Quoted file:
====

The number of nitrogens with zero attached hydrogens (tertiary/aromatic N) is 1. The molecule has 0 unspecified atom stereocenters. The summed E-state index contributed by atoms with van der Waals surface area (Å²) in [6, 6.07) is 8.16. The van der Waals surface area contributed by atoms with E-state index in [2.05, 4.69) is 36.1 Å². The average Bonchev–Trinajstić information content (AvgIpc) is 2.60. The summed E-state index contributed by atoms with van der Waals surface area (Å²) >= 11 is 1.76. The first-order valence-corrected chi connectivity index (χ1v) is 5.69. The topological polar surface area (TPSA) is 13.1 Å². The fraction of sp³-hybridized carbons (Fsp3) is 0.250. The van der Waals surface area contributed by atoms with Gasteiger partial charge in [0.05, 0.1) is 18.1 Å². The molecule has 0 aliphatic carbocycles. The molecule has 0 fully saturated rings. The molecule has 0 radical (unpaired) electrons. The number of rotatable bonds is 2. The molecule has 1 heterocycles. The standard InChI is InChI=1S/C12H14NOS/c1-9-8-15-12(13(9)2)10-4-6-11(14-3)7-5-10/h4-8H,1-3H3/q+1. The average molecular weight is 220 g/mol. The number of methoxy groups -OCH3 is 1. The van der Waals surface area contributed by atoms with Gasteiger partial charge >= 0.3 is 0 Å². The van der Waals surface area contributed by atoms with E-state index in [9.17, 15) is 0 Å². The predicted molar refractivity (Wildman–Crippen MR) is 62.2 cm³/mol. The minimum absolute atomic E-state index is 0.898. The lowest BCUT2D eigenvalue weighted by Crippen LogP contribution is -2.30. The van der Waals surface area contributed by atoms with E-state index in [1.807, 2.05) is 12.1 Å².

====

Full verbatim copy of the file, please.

The number of nitrogens with zero attached hydrogens (tertiary/aromatic N) is 1. The molecule has 0 unspecified atom stereocenters. The summed E-state index contributed by atoms with van der Waals surface area (Å²) in [6, 6.07) is 8.16. The van der Waals surface area contributed by atoms with E-state index in [2.05, 4.69) is 36.1 Å². The average Bonchev–Trinajstić information content (AvgIpc) is 2.60. The summed E-state index contributed by atoms with van der Waals surface area (Å²) >= 11 is 1.76. The first-order valence-corrected chi connectivity index (χ1v) is 5.69. The topological polar surface area (TPSA) is 13.1 Å². The fraction of sp³-hybridized carbons (Fsp3) is 0.250. The van der Waals surface area contributed by atoms with Gasteiger partial charge in [0.05, 0.1) is 18.1 Å². The molecule has 0 aliphatic carbocycles. The molecule has 0 fully saturated rings. The molecule has 0 radical (unpaired) electrons. The number of rotatable bonds is 2. The molecule has 1 heterocycles. The standard InChI is InChI=1S/C12H14NOS/c1-9-8-15-12(13(9)2)10-4-6-11(14-3)7-5-10/h4-8H,1-3H3/q+1. The average molecular weight is 220 g/mol. The number of methoxy groups -OCH3 is 1. The van der Waals surface area contributed by atoms with Gasteiger partial charge >= 0.3 is 0 Å². The van der Waals surface area contributed by atoms with E-state index in [9.17, 15) is 0 Å². The predicted molar refractivity (Wildman–Crippen MR) is 62.2 cm³/mol. The minimum absolute atomic E-state index is 0.898. The lowest BCUT2D eigenvalue weighted by Crippen LogP contribution is -2.30. The van der Waals surface area contributed by atoms with E-state index in [1.807, 2.05) is 12.1 Å².